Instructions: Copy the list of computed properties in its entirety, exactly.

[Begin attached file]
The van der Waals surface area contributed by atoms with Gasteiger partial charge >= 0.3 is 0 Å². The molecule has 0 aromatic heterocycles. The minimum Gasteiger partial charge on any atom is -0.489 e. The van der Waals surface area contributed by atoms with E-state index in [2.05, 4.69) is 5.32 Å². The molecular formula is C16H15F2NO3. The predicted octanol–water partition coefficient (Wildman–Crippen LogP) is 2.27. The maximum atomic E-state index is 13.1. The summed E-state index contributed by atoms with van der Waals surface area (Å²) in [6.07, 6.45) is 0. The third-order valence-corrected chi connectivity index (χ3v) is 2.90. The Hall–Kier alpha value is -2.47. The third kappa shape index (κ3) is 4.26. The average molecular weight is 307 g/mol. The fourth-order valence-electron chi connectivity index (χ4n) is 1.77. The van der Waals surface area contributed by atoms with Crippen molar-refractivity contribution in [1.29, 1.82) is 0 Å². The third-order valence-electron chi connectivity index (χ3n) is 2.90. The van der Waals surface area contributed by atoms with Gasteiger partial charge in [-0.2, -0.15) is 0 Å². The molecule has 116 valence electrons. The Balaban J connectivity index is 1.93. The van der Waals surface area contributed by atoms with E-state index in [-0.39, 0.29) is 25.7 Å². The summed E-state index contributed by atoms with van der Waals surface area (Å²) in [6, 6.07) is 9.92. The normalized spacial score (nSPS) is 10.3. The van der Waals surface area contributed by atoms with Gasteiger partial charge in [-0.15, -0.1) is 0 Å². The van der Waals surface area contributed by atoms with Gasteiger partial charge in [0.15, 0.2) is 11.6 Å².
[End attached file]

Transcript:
The van der Waals surface area contributed by atoms with Gasteiger partial charge >= 0.3 is 0 Å². The molecule has 0 aromatic heterocycles. The minimum Gasteiger partial charge on any atom is -0.489 e. The van der Waals surface area contributed by atoms with E-state index in [2.05, 4.69) is 5.32 Å². The molecular formula is C16H15F2NO3. The predicted octanol–water partition coefficient (Wildman–Crippen LogP) is 2.27. The maximum atomic E-state index is 13.1. The summed E-state index contributed by atoms with van der Waals surface area (Å²) in [6.07, 6.45) is 0. The third-order valence-corrected chi connectivity index (χ3v) is 2.90. The Hall–Kier alpha value is -2.47. The third kappa shape index (κ3) is 4.26. The average molecular weight is 307 g/mol. The fourth-order valence-electron chi connectivity index (χ4n) is 1.77. The van der Waals surface area contributed by atoms with Crippen molar-refractivity contribution in [1.29, 1.82) is 0 Å². The third-order valence-electron chi connectivity index (χ3n) is 2.90. The van der Waals surface area contributed by atoms with Gasteiger partial charge in [-0.2, -0.15) is 0 Å². The molecule has 116 valence electrons. The Balaban J connectivity index is 1.93. The van der Waals surface area contributed by atoms with E-state index in [-0.39, 0.29) is 25.7 Å². The summed E-state index contributed by atoms with van der Waals surface area (Å²) in [6, 6.07) is 9.92. The normalized spacial score (nSPS) is 10.3. The van der Waals surface area contributed by atoms with Gasteiger partial charge in [-0.15, -0.1) is 0 Å². The van der Waals surface area contributed by atoms with Gasteiger partial charge in [0.15, 0.2) is 11.6 Å².